What do you do when some your kitchen is kind of dingy and depressing but also full of “that eclectic and funky 1970s charm?” You’re going to need $371, four weeks, and plenty of hard work.
Here’s a full look at the sink area, along with a description of what inspired this makeover:
The house was built in 1974—and it appeared the kitchen hadn’t been touched since then. The kitchen was dark and uninspiring, with muddy colors and dark finishes.
I wanted a space that made me happy—bright colors and unique touches. It’s my first home, so I wanted to put my touch on it. I truly believe your environment has an impact on your mood, so I knew if I had to cook everyday in that old dingy kitchen, I was going to be depressed!
Let’s see what the kitchen looks like now . . .
I love the blue paint, the clean white upper cabinets (no more two-tone!), the new light, and what a difference removing the “gingerbread house” flourish made. Katherine Tlapa of My Eclectic Grace is behind this low-key, low-cost renovation, and the results are so well done. The kitchen has been majorly freshened and updated, but it has retained all its distinctiveness.
There wasn’t anything really wrong with this kitchen pre-spruce, but I will say this: that’s a lot of taupe. Since Katherine didn’t replace the floor, it was smart to eliminate all the taupe paint. Here’s now everything came together:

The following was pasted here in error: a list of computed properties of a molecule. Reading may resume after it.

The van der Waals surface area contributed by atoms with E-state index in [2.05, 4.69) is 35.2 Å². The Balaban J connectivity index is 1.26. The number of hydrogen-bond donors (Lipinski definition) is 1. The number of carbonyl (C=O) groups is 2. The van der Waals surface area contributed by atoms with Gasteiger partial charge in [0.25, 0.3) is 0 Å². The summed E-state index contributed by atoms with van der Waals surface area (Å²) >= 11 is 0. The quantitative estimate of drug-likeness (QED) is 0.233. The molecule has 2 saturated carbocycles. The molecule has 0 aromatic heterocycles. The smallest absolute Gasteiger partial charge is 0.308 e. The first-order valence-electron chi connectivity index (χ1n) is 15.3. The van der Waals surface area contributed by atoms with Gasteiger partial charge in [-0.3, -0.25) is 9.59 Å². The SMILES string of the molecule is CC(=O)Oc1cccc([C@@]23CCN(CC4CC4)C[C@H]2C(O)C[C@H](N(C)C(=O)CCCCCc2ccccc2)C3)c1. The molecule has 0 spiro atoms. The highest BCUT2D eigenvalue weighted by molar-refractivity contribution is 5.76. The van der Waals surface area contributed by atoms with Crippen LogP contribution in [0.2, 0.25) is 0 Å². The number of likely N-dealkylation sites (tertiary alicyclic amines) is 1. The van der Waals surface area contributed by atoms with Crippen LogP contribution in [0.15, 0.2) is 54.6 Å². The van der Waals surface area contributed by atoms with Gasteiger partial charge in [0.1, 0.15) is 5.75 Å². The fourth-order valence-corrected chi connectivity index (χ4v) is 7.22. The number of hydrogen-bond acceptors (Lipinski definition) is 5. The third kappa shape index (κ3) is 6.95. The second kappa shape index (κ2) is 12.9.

My boyfriend and I started work on this kitchen the day we got keys to the house. It took a total of four weeks from start to finish and the total cost was $371. We had no help other than each other: I designed everything and did the simpler work, like tile and painting, and he did the labor, like installing new lighting and doors. The only setback was we accidentally painted some cabinets the wrong colors—I was too eager to get started and numbered them wrong! I was mad then, but we joke about it now!
That rug is pretty great, and it also does a good job of breaking up the large expanse of tiles. I can’t quite tell what colors it is, but I can tell it looks perfect with the blue. The new white cabinets help make the white appliances feel unified, while the classic KitchenAid adds to the vintage charm. Katherine likes how everything turned out too:
I love everything! It’s so bright and cheery. I love getting up in the morning to make coffee in a kitchen that I truly put my sweat and tears into. It’s clean and fun, but keeps that eclectic and funky 1970s charm. I didn’t want to totally take away from that. If I had to do anything differently, I would go a little slower with things. I got paint everywhere, and tiled a little too eagerly, so there was some messes to fix.
Here we can see the sweet little dining area, with yet another rug to cover some of the floor. This one appears to have the same hues as the other, in a very different configuration—smart! And while the shell chair was created in the 1950s, it really suits this 1970s room.
Katherine leaves us with this advice, which is really beautiful and inspiring:
My advice is do the work yourself, because you’ll appreciate it so much more in the end. I also say go for the style you love—even if other people tell you it’s not in style anymore. I decided what would make me happy—it’s my house after all!
Thank you, Katherine Tlapa and My Eclectic Grace!